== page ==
that it is incredibly painful to hold your child down to give her shots or insert pump or cgm sites

that I've already cried enough tears to fill an ocean

that it does get better with time

that it will always hurt

that I will FIGHT for my child and her health

that I will never let diabetes stop her or hold her back 

that diabetes makes you stronger

that my daughter is the bravest person I know

that while I long for you to "get it" and to understand this crazy new life we live.... I also pray that you are ALWAYS an outsider and that you NEVER experience this first hand.

 So I'm a little late... Ok, a lot late.  Due to strep and the end of the year... and going back to the doctor because she is STILL sick... I missed the "What I What You To Know" post from Diabetes Blog Week.  So here it is!!  I originally wrote this post about a year and a half ago.  I just reread it and it's every bit as true now as it was then.    I'd say that I hope you can relate - but really I hope you can't.  However, if you are already living this life then I do hope it at least makes you feel understood! 



  1. Amazing as usual... thank you for sharing! Reading your blog helps me to put words to my feelings and thoughts.. I go away feeling validated and understood. ((Hug))

  2. Hallie, you always hit a homerun with your blog posts! Thanks for putting into words what all of us d-parents feel! "that people who don't care to learn about diabetes because it's "no big deal" makes me so angry steam comes out of my ears"...I experienced this today and I was so angry I wanted to punch someone or something! But I will not stop educating and raising awareness until we get a cure for our sweet ones. I'm headed back to DC for annual conference next week to meet with our congressmen again to ask for support of the renewal of the Special Diabetes Program. I'm not giving up the good fight!

  3. I'm crying as usual with your posts. Amazing!!!

    Love u Dmama friend!

  4. Thank you for posting this. What a great summary of the 101 crazy-making and wildly misunderstood aspects of life with diabetes. I know the sleepless nights and swelly brain days. I've cried a river for my daughter, and then keep on going, like all D-parents. Your words really help. Thank you! :)

  5. I'm the grandmother of a soon-to-be two-year-old who was diagnosed with type 1 about 6 months ago. My daughter directed me to your blog. How well you put into words her fears and hopes. Thank you.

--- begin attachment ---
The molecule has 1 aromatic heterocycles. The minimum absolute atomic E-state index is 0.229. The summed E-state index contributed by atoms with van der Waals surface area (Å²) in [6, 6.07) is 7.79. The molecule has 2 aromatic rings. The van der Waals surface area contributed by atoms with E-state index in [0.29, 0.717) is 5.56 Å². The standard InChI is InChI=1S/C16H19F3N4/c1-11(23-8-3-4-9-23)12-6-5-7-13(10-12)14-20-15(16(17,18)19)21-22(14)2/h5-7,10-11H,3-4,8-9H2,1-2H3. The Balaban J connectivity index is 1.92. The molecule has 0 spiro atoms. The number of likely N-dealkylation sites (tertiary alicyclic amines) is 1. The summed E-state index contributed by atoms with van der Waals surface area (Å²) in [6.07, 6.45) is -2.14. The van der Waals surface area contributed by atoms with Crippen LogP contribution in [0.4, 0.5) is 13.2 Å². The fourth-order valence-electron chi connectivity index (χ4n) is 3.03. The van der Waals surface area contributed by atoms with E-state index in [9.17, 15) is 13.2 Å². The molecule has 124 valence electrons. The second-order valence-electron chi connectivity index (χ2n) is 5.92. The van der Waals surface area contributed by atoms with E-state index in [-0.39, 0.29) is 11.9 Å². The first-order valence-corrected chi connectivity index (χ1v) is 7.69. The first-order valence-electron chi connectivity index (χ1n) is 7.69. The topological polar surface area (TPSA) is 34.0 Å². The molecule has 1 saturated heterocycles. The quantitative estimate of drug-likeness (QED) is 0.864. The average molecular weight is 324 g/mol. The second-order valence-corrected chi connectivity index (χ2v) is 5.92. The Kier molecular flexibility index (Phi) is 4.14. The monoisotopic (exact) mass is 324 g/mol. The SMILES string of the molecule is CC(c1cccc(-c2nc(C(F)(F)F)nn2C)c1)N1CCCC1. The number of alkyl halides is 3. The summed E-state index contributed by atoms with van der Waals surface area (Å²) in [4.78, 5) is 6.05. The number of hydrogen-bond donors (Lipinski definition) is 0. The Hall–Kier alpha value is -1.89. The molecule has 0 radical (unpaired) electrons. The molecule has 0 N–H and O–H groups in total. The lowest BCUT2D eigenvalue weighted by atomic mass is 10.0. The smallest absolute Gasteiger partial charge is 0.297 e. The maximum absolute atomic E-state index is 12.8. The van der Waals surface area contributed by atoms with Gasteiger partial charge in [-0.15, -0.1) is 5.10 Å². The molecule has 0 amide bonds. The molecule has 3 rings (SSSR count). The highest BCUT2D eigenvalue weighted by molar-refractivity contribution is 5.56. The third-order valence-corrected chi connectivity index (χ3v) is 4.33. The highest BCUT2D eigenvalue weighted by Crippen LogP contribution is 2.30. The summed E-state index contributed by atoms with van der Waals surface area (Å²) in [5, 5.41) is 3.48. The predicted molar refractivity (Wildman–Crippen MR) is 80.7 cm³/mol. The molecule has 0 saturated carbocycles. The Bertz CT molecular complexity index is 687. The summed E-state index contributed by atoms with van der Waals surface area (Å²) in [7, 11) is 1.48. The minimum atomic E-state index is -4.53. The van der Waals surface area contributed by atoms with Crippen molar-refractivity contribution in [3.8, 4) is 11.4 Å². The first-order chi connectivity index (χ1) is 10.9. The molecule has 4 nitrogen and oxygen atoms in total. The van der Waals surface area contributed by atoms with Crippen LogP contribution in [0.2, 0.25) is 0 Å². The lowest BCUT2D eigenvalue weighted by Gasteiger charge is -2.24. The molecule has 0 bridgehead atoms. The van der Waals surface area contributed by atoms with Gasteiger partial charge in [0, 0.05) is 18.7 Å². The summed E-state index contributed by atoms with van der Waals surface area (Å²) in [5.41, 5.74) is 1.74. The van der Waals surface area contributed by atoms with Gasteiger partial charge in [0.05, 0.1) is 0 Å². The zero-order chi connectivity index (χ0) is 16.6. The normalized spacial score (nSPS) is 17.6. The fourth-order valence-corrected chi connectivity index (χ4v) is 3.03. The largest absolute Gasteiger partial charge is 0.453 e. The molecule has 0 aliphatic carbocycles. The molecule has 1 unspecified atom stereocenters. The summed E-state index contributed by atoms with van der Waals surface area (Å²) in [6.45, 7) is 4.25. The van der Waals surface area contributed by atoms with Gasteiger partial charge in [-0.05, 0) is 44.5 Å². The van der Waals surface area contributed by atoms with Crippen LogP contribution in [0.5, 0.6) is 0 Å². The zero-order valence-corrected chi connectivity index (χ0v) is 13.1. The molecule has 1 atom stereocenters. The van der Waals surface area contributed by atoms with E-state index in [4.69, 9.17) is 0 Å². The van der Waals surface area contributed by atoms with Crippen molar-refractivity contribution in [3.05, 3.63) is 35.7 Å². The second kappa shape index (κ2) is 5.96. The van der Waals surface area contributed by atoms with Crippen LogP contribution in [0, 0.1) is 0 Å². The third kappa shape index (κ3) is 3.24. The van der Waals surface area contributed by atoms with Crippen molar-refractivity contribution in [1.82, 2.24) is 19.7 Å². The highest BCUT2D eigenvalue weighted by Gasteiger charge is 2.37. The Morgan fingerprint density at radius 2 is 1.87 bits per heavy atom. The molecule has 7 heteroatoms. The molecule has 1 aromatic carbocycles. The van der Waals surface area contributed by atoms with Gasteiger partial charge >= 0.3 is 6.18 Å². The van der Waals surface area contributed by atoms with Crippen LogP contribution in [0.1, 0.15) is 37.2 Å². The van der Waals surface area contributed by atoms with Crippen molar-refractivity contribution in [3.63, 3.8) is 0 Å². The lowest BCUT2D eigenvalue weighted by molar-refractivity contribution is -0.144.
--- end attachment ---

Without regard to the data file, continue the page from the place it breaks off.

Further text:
6. I am 30 years old and was diagnosed at 3. Reading your post has got me crying, thinking of what my parents must have gone through. As a teenager I rebelled and stopped doing injections,bsl's and ended up in hospital so many times. While I have been sorry for that for so long, I never really imagined how it affected them. Now I know. Thank You for sharing this, it is interesting seeing a D struggle from a parent point of view instead of my own point of view. Lisa xx

  7. Thank You for sharing this. I am 30 and have had diabetes since I was 3. For me it is interesting seeing the battle with D from a parent point of view, instead of my own point of view! I realise how much stress my parents would have been under, and how it would have affected them when I rebelled as a teenager and stopped doing BSL's and injections. Thanks again. xxx

  8. Thank you. I wish every person who thinks they know a thing or two or million about my diabetes could read this.

  9. Crying in my kitchen as of course only those walking this path can truly relate. I plan to share this with others. Thanks.

  10. Oh YEAH BABY!!! Spot ON. EVERY.POINT. xo

  11. Thank you!! This is exactly how I feel! My daughter was diagnosed a few months ago at 14 mos. of age, and we are in the process of trying to get her to be able to try the pump or CGM. It's a long process!

    I would just add that people really should not share their A1c. It's great that your kid has never been over a 7, but some of us have not been blessed, especially with toddlers. One sick week or one antibiotic and the number completely off. Sharing this information comes across as one parent is taking care of their child better than another which is usually not even close to the truth!

    I pray that we find the cure very, very soon!

  12. Thank you Hallie! Coming at this from BOTH ends ( I have a special needs child AND I'm Type 1) I could just scream when people say "it's no big deal". God bless you and Sweetpea! We will make it through no matter how hard it is!!

  13. Thanks for putting in to words how I feel! Right on the nail.. =) There are so many negative things regarding D1, but some very positve things also, like meeting other wonderful parents/ families with the same "issue".

  14. You are so amazing! You put to words the exact thoughts I have been having daily since my daughters dx in march!!! So glad to find your blog! It's saving me in therapy costs. Thank you.

  15. You are awesome! So glad I found your blog. Since my daughter was dx in march I have felt so alone even amoung my close friends. You summed up exactly how I feel and also my daily frustration that I can't control T1 only manage it! You are saving me money in therapy costs!!

  16. Perfectly said! I read with tears streaming down my face! Thank you for putting everything we feel and think into written words!

  17. Thank you for your positive attitude and encouraging words about being a T1D parent. I am truly blessed to have a child who as adapted well to his new lifestyle over the past year and is thriving as a T1D. But the frustrations that come with the disease are often overwhelming. After reading your blog, I do not feel alone in my daily mission!
    Thanks a Million.

  18. Exactly the way I feel...

  19. Thank you for another wonderful post! You say what so many of us feel! xoxo

  20. Wow. Thank you so much for putting it into writing!!

  21. We found out a year ago when my daughter was 16 months. My husband is also diabetic. It's hard.